1Wine Dude interviews Parker

Be careful that you don’t become the pot though.

As for your second paragraph, I think that’s a completely fair point, though with the fracturing of the voice (bloggers/more reviewers/CellarTracker) there will likely never be a singular voice that is as popular or more popular than Parker. That’s probably a good thing. Ultmately we must all find a voice that rings true for us, or alternatively taste every wine in the world prior to buying. For now I am hoping that Jancis keeps on working for a long, long time. Her style is so much less shrill than you Americans.

So now Parker says he invented wine blogging. Interesting, to say the least.

But he is right, just not for the reasons he thinks. Back in the 1980s there was no internet. They had paper. Paper logs, or Plogs, were the thing. And Parker made this Plog called The Wine Advocate that was independent and a fresh voice.

In 2010, Blogs are the new Plogs.

I’m gonna let the “you Americans” thing pass as everything else you said was logical and enlightening. [highfive.gif]

Oh, I know I am towing a fine line, but I will always call myself out before anybody gets the chance too.

I love Jancis because she is intelligent and respectful, but then again the British wine writers are a different animal. I love them. Jancis and Jefford in particular.

I know there will never be a single voice again BUT I’d like Mr. Parker to acknowledge that. As for him being the first blogger, that’s just laughable.

Al Gore created the Internet just for him. We are just tag-alongs.

The difference of course being that Al Gore never said that while Parker did. High Performance Computing Act of 1991 - Wikipedia" onclick="window.open(this.href);return false;

Or 2*.


No, it’s 2+*

A lot of legitimate points to argue in this interview, but found this particularly interesting, “The reality is that no matter how influential you are in the wine field, you really can’t break a vintage or a brand.” Would think an influential critic could seriously hurt or break a brand if they really wanted to, intentially or unintentially! Often wonder if the risk is greater than the potential reward in submitting a wine to a professional reviewer, particularly on an up and coming producer . . .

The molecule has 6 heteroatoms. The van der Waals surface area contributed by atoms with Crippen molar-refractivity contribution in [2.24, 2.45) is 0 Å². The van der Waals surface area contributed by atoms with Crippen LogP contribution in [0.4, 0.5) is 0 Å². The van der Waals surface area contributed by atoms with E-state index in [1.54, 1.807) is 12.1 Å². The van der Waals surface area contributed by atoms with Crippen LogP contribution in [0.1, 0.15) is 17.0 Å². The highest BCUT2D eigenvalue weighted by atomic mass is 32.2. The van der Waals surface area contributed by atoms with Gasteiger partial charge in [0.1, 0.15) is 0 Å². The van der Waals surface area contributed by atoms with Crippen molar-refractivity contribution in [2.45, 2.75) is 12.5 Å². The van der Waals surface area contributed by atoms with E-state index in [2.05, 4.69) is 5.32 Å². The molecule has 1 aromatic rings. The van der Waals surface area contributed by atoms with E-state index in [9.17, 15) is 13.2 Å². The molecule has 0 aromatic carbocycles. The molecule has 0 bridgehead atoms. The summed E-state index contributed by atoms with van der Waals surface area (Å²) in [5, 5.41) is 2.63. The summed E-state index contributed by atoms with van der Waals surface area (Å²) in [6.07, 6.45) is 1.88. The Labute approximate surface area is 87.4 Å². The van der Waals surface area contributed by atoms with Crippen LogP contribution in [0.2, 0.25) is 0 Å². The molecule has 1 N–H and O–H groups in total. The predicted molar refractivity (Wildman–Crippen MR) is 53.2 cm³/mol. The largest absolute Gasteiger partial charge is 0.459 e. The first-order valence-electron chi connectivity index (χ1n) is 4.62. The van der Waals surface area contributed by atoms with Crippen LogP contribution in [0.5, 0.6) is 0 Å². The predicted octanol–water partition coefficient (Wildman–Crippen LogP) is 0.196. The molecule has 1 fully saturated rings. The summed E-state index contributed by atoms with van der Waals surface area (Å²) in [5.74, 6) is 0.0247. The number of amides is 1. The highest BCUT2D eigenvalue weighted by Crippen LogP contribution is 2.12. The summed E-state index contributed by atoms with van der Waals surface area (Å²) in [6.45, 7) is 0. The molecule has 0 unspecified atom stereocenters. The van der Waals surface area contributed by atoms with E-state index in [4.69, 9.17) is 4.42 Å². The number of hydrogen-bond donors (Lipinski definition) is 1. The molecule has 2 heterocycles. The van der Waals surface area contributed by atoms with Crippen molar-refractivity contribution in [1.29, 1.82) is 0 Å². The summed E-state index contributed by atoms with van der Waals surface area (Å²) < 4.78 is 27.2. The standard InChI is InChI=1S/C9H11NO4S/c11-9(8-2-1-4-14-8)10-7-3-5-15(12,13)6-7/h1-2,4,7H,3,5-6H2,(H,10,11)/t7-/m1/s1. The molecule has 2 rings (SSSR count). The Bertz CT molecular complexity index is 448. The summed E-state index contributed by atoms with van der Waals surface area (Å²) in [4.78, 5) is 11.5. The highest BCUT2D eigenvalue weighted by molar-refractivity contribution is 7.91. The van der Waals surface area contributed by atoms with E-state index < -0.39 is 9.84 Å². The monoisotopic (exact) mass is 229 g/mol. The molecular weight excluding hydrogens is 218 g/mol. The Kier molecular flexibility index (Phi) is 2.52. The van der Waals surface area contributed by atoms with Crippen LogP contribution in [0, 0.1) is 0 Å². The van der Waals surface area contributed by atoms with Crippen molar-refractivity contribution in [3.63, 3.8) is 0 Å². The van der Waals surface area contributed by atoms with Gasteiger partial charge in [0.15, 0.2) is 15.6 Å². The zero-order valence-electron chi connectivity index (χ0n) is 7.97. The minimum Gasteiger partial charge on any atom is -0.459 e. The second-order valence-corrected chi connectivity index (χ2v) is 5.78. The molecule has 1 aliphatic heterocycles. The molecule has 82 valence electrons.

Here is what he said… “In many ways, I may have been the first wine blogger when I was the wine authority for the old Prodigy wine board that was way ahead of its time, even though it eventually went defunct.” What is laughable about that? One can quibble over whether that was blogging or not, but Parker provided the definition for the reader to consider.

I suppose this is a big event for those who are obsessed with Parker. For the rest of us, not much of a deal at all. I continue to be puzzled by the degree of Parker obsession some folks have.

Indeed. And that’s why the posts on the board discussing the change were heavily negative, and any posting (from subscribers, of course - everyone else had been removed) questioning the change was immediately deleted and moved to a single buried thread with no response of any kind? One would think they weren’t reading them, except that the average lifespan of any post that didn’t say how wonderful the changes were was about 2.3 seconds.

If opinion is running 7 to 1 in your favor, you don’t have to squelch the dissenters. They’ll lose the argument.

Parker is sort of right. He had the foresight to get online in the mid-'90s and buy the Squires board circa 2002. I don’t know why he’s since decided that the Internet is the tool of the devil. Well, I guess I do. It’s all about him. The Internet was great when it made Parker a big deal. Now that it’s made a big deal out of criticism of Parker, it’s not so great.


No, but a nobody amateur like me can break a brand. neener

Actually, I think that the statement is essentially true for established brands. I am buying Skewis, and I don’t give a rat’s ass what anyone else’s scores- other than mine- are. Are any of you going to stop buying Alesia if it gets a bad score even if you like it? not hardly.

Again, I am a RMP fan- I have never tried to hide that- but I generally liked his interview and don’t disagree with most fo what he said. I don’t like having a subscription only BB, but that is a different issue.

Didn’t Jim Laube put some serious hurt on Ch. Montelena a couple of years back, and BV before that - both over TCA? Of course, I could be delusional.

That interview gave me the queesy feeling I always get when encountering a slime bucket. There he goes off on his Ralph Nader bit. Let me say it again: what a phoney. It just gets worse.

I don’t blame him for trying to spin positively as to how and why he lost thousands of valuable opinions on his board and set it back years–but, frankly, nobody is more about black and white than Mr. Parker–especially if one’s opinion contradicts or challenges his.


Thousands of valuable opinions? Weren’t there about 150 people who did most of the talking on eBob (now down to 50 or so)?

“we also eliminated all the jerks and troublemakers who didn’t care about wine, but simply wanted to divide people’s tastes into convenient black and white boxes.”

Looks to me like he missed the biggest one.

[pwn.gif] [winner.gif]